|"Dot balls are okay. Sometimes the situation is such that you just cannot afford to lose a wicket. So you'd rather take a dot than try to force the issue to pick up some runs"|
There is a craft involved. When things are going good for you, you are able to put pressure on the bowler early in the over and that can lead to a big over. When things are not going so well for you, you still need to be able to pick up some boundaries. So you look at, maybe, accumulating through the first part of the over and pick up your boundaries at the end of the over to try and minimise your risk. Those are the things you try to work out during a game. Again, it does not always work.
Everyone is going to have specific areas they are strong in. AB de Villiers is very strong with his reverse sweep, hitting over cover and long-on, his ability to lap as well. Virat Kohli is a bit more orthodox but plays shots all around the ground. Gayle is very strong hitting straight or over cow corner. David Warner is another one. You are always going to have areas where you are strong as a batsman and where you can try and target your boundary options. So I think there is a craft in it, being able to work out what is required of your game at that point of time.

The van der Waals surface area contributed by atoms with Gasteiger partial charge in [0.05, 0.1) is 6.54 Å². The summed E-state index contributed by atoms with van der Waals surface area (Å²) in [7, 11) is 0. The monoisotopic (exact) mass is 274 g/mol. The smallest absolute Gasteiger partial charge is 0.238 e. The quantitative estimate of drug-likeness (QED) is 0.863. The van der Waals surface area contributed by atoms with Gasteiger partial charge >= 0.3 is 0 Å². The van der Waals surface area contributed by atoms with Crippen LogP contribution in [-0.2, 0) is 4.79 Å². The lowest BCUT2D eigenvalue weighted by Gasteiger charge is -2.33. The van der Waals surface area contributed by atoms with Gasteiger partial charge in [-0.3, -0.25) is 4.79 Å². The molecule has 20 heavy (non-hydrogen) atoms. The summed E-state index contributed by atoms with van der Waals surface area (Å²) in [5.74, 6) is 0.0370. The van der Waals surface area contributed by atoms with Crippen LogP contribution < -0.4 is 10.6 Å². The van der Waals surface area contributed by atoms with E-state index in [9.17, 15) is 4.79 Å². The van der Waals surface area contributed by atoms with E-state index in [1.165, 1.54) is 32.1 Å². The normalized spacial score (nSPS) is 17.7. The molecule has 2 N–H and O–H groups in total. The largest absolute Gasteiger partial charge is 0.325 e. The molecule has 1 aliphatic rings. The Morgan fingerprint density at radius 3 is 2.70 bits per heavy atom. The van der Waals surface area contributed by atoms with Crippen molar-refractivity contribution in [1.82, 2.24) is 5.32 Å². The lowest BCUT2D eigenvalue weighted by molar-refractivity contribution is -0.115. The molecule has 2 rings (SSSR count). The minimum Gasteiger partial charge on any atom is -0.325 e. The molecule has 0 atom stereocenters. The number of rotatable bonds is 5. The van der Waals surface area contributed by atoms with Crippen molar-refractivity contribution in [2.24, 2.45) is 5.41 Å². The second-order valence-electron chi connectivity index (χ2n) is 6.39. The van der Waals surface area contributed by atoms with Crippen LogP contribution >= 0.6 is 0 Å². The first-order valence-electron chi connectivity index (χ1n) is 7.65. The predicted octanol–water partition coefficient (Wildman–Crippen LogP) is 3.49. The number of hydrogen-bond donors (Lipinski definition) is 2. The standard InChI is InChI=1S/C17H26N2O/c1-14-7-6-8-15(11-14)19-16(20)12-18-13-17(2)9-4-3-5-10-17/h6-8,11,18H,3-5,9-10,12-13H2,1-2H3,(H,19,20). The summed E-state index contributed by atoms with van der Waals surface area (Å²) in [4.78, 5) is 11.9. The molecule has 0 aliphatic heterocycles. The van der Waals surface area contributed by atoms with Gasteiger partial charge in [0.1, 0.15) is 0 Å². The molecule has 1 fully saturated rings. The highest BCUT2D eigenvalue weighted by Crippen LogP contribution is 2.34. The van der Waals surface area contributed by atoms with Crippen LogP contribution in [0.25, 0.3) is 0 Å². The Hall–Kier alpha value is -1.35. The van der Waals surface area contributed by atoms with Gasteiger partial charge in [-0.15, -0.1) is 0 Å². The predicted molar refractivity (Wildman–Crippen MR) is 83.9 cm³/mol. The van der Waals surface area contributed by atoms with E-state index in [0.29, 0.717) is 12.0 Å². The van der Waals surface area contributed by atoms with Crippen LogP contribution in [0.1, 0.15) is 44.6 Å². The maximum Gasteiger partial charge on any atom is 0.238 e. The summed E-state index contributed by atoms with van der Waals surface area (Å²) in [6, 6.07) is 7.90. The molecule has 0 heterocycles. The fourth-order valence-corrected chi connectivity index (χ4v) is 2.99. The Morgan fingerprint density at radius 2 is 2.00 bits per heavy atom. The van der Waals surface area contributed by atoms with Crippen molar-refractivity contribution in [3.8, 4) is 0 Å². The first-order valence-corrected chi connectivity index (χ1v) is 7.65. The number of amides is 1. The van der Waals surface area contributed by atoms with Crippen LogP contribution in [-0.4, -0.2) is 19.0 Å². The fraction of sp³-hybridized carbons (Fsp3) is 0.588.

I was speaking to Saqlain Mushtaq a few days back. Only half in jest, he said bowling a maiden in a T20, for a spinner, is like taking a ten-for. It is that rare. From a batsman's point of view, how much does playing out a maiden play on your mind? Even a dot ball, for that matter.